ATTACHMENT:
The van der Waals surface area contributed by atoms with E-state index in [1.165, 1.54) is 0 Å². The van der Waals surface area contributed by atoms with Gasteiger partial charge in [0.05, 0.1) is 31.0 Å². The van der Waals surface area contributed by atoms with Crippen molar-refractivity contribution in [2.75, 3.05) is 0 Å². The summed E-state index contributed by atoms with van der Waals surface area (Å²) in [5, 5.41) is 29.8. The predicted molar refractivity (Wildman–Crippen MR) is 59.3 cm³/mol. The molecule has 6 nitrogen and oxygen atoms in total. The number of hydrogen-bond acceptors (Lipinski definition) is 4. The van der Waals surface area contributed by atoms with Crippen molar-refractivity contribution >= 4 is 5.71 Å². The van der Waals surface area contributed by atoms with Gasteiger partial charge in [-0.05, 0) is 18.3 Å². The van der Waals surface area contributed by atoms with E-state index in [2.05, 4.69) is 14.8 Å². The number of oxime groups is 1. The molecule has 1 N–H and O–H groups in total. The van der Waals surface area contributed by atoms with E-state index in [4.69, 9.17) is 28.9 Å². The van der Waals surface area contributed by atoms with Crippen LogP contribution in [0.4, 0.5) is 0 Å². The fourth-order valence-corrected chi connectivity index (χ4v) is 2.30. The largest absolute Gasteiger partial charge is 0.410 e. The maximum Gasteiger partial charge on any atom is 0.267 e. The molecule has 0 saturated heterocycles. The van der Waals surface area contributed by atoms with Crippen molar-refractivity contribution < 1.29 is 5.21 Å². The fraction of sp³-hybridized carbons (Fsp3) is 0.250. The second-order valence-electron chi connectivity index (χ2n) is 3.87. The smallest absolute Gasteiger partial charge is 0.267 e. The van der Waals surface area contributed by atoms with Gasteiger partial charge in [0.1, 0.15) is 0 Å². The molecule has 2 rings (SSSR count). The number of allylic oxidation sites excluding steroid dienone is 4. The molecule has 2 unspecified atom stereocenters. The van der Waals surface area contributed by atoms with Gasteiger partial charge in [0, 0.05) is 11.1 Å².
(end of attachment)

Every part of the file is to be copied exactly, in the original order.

The van der Waals surface area contributed by atoms with E-state index in [1.165, 1.54) is 0 Å². The van der Waals surface area contributed by atoms with Gasteiger partial charge in [0.05, 0.1) is 31.0 Å². The van der Waals surface area contributed by atoms with Crippen molar-refractivity contribution in [2.75, 3.05) is 0 Å². The summed E-state index contributed by atoms with van der Waals surface area (Å²) in [5, 5.41) is 29.8. The predicted molar refractivity (Wildman–Crippen MR) is 59.3 cm³/mol. The molecule has 6 nitrogen and oxygen atoms in total. The number of hydrogen-bond acceptors (Lipinski definition) is 4. The van der Waals surface area contributed by atoms with Crippen molar-refractivity contribution >= 4 is 5.71 Å². The van der Waals surface area contributed by atoms with Gasteiger partial charge in [-0.05, 0) is 18.3 Å². The van der Waals surface area contributed by atoms with E-state index in [2.05, 4.69) is 14.8 Å². The number of oxime groups is 1. The molecule has 1 N–H and O–H groups in total. The van der Waals surface area contributed by atoms with E-state index in [4.69, 9.17) is 28.9 Å². The van der Waals surface area contributed by atoms with Crippen LogP contribution in [0.4, 0.5) is 0 Å². The fourth-order valence-corrected chi connectivity index (χ4v) is 2.30. The largest absolute Gasteiger partial charge is 0.410 e. The maximum Gasteiger partial charge on any atom is 0.267 e. The molecule has 0 saturated heterocycles. The van der Waals surface area contributed by atoms with Crippen molar-refractivity contribution < 1.29 is 5.21 Å². The fraction of sp³-hybridized carbons (Fsp3) is 0.250. The second-order valence-electron chi connectivity index (χ2n) is 3.87. The smallest absolute Gasteiger partial charge is 0.267 e. The van der Waals surface area contributed by atoms with Gasteiger partial charge in [0.1, 0.15) is 0 Å². The molecule has 2 rings (SSSR count). The number of allylic oxidation sites excluding steroid dienone is 4. The molecule has 2 unspecified atom stereocenters. The van der Waals surface area contributed by atoms with Gasteiger partial charge in [0, 0.05) is 11.1 Å².